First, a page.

Art-Sites France: Contemporary Art and Architecture Handbook (1999) (book review)
artdesigncafé - design | 7 January 2011
This review first appeared in Sculpture, 21(1), January 2002, on page 75.
Contemporary visual arts travelers face a dilemma every time they travel to a new city: where is all the art, design, and architecture that you’ve seen splashed over the world’s magazine and book pages? Do you need to spend months doing library searches and making phone calls to find out what is there and where it is? Do you buy a map and plot out an art-filled path? Or will you have to troubleshoot on site, relying on piecemeal information and advice? Addressing the contemporary visual arts market, Sidra Stich’s Art-Sites France: Contemporary Art and Architecture Handbook (1999) is like the brilliant research assistant you can’t afford. After relying on this book as my insider’s guide to Paris, I had to review it.
For me, Art-Sites France facilitated the easiest-to-navigate customized tours I’ve ever experienced in an art capital. Try doing this independently in Seoul, Bangkok, or even London. This book is not just a guidebook— it’s a time-saver, money-saver, schedule-organizer, concise information-provider, and tour guide. The volume, half of which is devoted to Paris and day trips from the capital, details and locates contemporary art museums and centers, galleries, sculpture parks, many public artworks, all sorts of buildings by well-known architects, film centers, and specialty bookstores. This means that you can see 10 things in one day, when before you could only plan on four or five.
When I tried to organize my pilgrimage to Le Corbusier’s Villa Savoye (1929–33), my travel guidebook— with decent visual arts coverage— came up empty, and the information desk attendants at a major exhibition center couldn’t help. But Stich certainly did, and she probably anticipated the query, mapping out the somewhat difficult route. (Luckily, I found her book in the center’s bookstore.) On day two of my “Corbu tour,” instead of a one-stop trip to Villa La Roche (1923–25) in a Parisian suburb, my afternoon trip expanded to include the UNESCO headquarters and interventions by Tadao Ando and Dani Karavan and the Parc Andre Citroen (1988–92)— an intellectual and conceptual park with Gardens of Movement and Metamorphosis. My trip to the Grande Arche in the La Défense area became instantly contextualized. Stich had a section and map waiting, and my public art tour began— including works by César, Calder, Miró, and a work in progress— amidst the site’s sometimes seedy, movie-set Modernism.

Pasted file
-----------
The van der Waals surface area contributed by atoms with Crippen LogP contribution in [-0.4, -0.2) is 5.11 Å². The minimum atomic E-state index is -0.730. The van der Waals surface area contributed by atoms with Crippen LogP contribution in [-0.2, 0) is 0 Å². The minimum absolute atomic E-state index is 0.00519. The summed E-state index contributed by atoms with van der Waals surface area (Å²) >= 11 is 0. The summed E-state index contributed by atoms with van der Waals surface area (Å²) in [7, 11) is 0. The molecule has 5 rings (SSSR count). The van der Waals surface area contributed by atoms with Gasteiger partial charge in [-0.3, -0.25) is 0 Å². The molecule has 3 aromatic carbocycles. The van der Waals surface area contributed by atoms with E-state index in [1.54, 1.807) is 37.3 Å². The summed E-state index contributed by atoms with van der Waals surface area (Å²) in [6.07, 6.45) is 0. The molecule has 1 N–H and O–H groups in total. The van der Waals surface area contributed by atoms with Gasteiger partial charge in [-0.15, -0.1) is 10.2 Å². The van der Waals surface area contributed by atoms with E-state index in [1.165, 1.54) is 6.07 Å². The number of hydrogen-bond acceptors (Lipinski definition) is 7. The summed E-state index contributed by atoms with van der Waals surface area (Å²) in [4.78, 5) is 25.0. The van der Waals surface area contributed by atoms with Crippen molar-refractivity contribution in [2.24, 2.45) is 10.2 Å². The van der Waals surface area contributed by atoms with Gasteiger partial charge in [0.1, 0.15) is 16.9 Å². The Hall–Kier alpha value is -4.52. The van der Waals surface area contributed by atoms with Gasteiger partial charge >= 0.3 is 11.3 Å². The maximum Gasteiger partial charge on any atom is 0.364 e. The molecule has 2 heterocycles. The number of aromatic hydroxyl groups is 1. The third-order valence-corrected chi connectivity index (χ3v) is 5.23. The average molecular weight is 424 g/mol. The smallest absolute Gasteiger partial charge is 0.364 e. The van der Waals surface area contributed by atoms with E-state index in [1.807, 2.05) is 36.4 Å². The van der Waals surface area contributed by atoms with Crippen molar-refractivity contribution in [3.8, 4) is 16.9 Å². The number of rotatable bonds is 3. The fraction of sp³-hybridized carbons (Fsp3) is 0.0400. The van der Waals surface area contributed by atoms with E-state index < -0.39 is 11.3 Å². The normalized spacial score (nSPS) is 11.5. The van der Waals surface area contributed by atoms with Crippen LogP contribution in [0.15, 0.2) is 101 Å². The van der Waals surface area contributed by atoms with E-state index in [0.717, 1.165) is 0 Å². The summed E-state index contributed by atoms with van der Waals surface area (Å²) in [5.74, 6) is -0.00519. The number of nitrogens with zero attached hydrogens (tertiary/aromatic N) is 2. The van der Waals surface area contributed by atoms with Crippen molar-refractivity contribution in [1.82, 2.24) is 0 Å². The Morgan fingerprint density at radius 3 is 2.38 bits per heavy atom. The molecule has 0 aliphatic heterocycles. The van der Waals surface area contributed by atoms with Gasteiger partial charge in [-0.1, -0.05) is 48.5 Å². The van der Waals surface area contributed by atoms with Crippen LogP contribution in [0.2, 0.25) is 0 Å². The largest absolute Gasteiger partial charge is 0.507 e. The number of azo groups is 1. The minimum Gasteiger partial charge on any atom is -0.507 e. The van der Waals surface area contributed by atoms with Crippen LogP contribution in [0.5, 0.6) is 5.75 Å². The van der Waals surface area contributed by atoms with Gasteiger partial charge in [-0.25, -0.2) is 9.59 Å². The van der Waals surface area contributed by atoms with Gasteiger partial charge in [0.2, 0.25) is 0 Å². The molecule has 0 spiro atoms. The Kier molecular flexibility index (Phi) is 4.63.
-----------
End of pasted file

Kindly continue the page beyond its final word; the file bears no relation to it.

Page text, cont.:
The book is also important for bridging the Anglophone-French visual arts world linguistic divide. It makes French things more accessible to the non-fluent, since world travel has become more accessible than the world’s languages. There’s a lot going on here that doesn’t seem to get pushed through— or passed through— the Anglophone media net, even just a three-hour train trip across the English Channel in London. It could even be argued that the book is a travel booster for its directed readership; it’s now so much easier to concentrate on looking at the work, instead of investing so much time just trying to find it.
Yet every book has its shortcomings, and Art-Sites France is no exception. It’s thin on design— fashion, interior, graphics, product, and industrial design— but then it does, after all, bill itself as a “contemporary art and architecture handbook.” Still, where are the designer hotels of the ’90s, design shops, and the wide range of contemporary interior interventions? Secondly, for me, the book was simply too good. With so many interesting modern and contemporary “interventions” so clearly mapped out, I completely forgot about the Louvre and Musée d’Orsay. Art-Sites guides to Britain/Ireland and Spain, both by Sidra Stich, are also available.